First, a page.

Open Access

Inhibition of ADAM10 promotes the clearance of Aβ across the BBB by reducing LRP1 ectodomain shedding

Fluids and Barriers of the CNS201613:14

DOI: 10.1186/s12987-016-0038-x

Received: 7 June 2016

Accepted: 1 August 2016

Published: 8 August 2016

Abstract

Background

Transport across the blood–brain barrier (BBB) is an important mediator of beta-amyloid (Aβ) accumulation in the brain and a contributing factor in the pathogenesis of Alzheimer’s disease (AD). One of the receptors responsible for the transport of Aβ in the BBB is the low density lipoprotein receptor-related protein 1 (LRP1). LRP1 is susceptible to proteolytic shedding at the cell surface, which prevents endocytic transport of ligands. Previously, we reported a strong inverse correlation between LRP1 shedding in the brain and Aβ transit across the BBB. Several proteases contribute to the ectodomain shedding of LRP1 including the α-secretase, a desintegrin and metalloproteinase domain containing protein 10 (ADAM10).

Methods

The role of ADAM10 in the shedding of LRP1 and Aβ BBB clearance was assessed through pharmacological inhibition of ADAM10 in an in vitro model of the BBB and through the use of ADAM10 endothelial specific knock-out mice. In addition, an acute treatment paradigm with an ADAM10 inhibitor was also tested in an AD mouse model to assess the effect of ADAM10 inhibition on LRP1 shedding and Aβbrain accumulation.

Results

In the current studies, inhibition of ADAM10 reduced LRP1 shedding in brain endothelial cultures and increased Aβ42 transit across an in vitro model of the BBB. Similarly, transgenic ADAM10 endothelial knockout mice displayed lower LRP1 shedding in the brain and significantly enhanced Aβ clearance across the BBB compared to wild-type animals. Acute treatment with the ADAM10-selective inhibitor GI254023X in an AD mouse model substantially reduced brain LRP1 shedding and increased Aβ40 levels in the plasma, indicating enhanced Aβ transit from the brain to the periphery. Furthermore, both soluble and insoluble Aβ40 and Aβ42 brain levels were decreased following GI254023X treatment, but these effects lacked statistical significance.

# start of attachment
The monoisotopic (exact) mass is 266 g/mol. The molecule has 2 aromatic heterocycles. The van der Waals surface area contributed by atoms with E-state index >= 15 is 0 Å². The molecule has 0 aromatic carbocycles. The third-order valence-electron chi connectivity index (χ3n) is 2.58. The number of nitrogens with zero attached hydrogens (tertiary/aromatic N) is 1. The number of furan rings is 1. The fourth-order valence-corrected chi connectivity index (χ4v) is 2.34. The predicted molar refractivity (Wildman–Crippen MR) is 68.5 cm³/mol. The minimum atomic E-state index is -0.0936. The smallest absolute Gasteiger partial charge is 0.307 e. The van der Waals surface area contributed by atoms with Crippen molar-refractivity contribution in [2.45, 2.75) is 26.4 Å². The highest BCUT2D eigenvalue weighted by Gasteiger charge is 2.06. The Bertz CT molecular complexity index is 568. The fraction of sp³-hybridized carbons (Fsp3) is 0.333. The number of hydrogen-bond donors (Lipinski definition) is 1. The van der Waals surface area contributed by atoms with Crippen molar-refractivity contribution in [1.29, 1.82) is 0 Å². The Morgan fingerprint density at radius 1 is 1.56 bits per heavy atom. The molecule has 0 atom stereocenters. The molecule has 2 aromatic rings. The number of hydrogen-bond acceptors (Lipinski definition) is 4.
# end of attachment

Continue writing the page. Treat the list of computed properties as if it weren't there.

Conclusions

These studies demonstrate a role for ADAM10 in the ectodomain shedding of LRP1 in the brain and the clearance of Aβ across the BBB, which may provide a novel strategy for attenuating Aβ accumulation in the AD brain.

Keywords

Alzheimer’s disease A desintegrin and metalloproteinase domain containing protein 10 (ADAM10) Low density lipoprotein receptor-related protein 1 (LRP1) Blood–brain barrier (BBB) Beta-amyloid (Aβ)

Background

Alzheimer’s disease is the most common cause of dementia in the elderly and is characterized, in part, by the deposition of amyloid beta (Aβ) in the brain and cerebrovasculature. The accumulation of soluble Aβ precedes the initial neurodegeneratitive and neurotoxic cascade and correlates strongly with reductions in cognitive performance [13]. It has been reported that the accumulation of Aβ in AD is primarily the result of inadequate Aβ elimination, with AD patients showing a 30 % reduction in the overall clearance of Aβ from the brain [4, 5]. Furthermore, in the Dutch-type mouse model of AD, the elimination of Aβ through the BBB is significantly reduced, which results in Aβ deposition along the cerebral vessels and the development of cerebral amyloid angiopathy (CAA) [6, 7].